• What exactly am I doing that is problematic?
  • What parts of myself do I want to improve?
  • What have I been putting off in terms of improvement?
  • Have I been slacking on maintaining anything I fixed in the past? Am I regressing at all?
  • What have others suggested I work on? Are their suggestions valid? If so, how can I implement them?
  • What am I doing that is working? How can I ensure that I keep these practices up?

Once we figure out what we want, we then plan out how to get it. Though they probably did more of the planning in the earlier stages, because they were the ones running the show initially. The further I’ve gotten into shadow work, the more I have been included in what I want to do, and how I think would be a good way to go about getting what I want (or what the gods want). I think ideally, the gods want me to be able to do this process on my own without their help.

And then the low points are resting points. As I’ve said before, you can’t work all the time, and sometimes life is too busy for me to be doing heavy shadow work. But that being said, I always have to keep my eyes open to the status of my life and person. Like I mentioned in the house analogy above, I might not be able to re-shingle my roof right now, but I can be aware that it needs to be done, and that it will need to be handled. So I might mentally prep to address that during the next meeting with the gods, even though we won’t be touching it for a while. Due to life and its cycles, there have been times when we’ve had to shelf projects and shadow work. We’ve got times where I already know I’m going to be plowing through a bunch of crap all at once (the Mysteries is a good example of this), and so kinda like running a farm, I try to plan for those kinds of personal seasons. I know when I need to plant my seeds, I know when I need to harvest, and I can rest during the recession of summer if you will.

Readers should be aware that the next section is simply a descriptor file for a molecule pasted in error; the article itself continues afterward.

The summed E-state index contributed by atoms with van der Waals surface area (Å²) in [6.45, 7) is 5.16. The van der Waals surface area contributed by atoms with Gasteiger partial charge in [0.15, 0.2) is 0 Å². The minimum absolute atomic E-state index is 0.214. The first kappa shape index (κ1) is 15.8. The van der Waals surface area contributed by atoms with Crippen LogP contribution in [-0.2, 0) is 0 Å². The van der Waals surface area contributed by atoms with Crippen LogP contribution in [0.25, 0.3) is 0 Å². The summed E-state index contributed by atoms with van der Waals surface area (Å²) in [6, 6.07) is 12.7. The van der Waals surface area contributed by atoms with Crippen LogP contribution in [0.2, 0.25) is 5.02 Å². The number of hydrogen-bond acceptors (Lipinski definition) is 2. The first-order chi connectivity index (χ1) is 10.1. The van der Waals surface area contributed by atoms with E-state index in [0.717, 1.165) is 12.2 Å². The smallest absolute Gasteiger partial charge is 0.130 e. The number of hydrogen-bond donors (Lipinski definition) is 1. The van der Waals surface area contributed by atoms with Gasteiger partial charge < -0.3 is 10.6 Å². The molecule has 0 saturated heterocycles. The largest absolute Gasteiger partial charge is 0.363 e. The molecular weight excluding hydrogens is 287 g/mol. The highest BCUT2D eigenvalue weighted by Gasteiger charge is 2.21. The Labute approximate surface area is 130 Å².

This is the basic structure for how I maintain my shadow work “practice”. I balance out actively working on what I want to achieve with planning for how I will maintain what I have accomplished through previous shadow work. It’s an ongoing process of action and rest that doesn’t really stop (though it can be put on hold for certain life events). I start each cycle by putting out the largest fires first (if any cropped up while I wasn’t paying attention) and then progressively work on fixing everything else as resources are made available. And I think that ideally, once everything is all fixed (I still haven’t really reached this point, but I feel like I’m getting there), the goal will be to maintain myself while helping others work on their “houses”.

The more I work on shadow work, the more I believe that it’s best viewed as an ongoing process. I’ve found that by going back and reevaluating what I’ve done and where I’m at, I can make sure that I don’t slide back into bad habits, and I can ensure that I’m going in the direction that I want to go in. Practice makes perfect, and by consistently addressing my more negative traits, I am better able to fix the things that I want to fix.

How do you approach shadow work? Do you think that shadow work should be an on-going process? Or do you feel that it’s better to only perform shadow work when you need to?

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The Weight of Worth

I think it goes without saying that I have a fairly shoddy family life. My relationships with most of my family members are strained at best, and completely beyond repair in a lot cases. While they’re not the worst people in the world, they aren’t exactly the best, either. Or at least, they’re not always the best for me. Maybe if I was straight, neurotypical or lacking in mental health issues out the wazoo it wouldn’t be such a big deal. But for whatever reason, my relationship with my family is still not ideal in a lot of ways.

Because of this, I hide a lot of what I do from my family. They don’t know about my personal life or my relationship with my partner that’s been going on for almost a decade now. They don’t know about my life in the Unseen (could you really imagine how they’d react?), and they don’t know about my work with the Kemetic community. They have a passing knowledge that I’m “not Christian” and that I’m “not entirely straight”, but that’s about as far as their understanding goes, and I like to keep it that way. I worry that if they were to find these things out about me, they’d eat me alive the first chance that they got.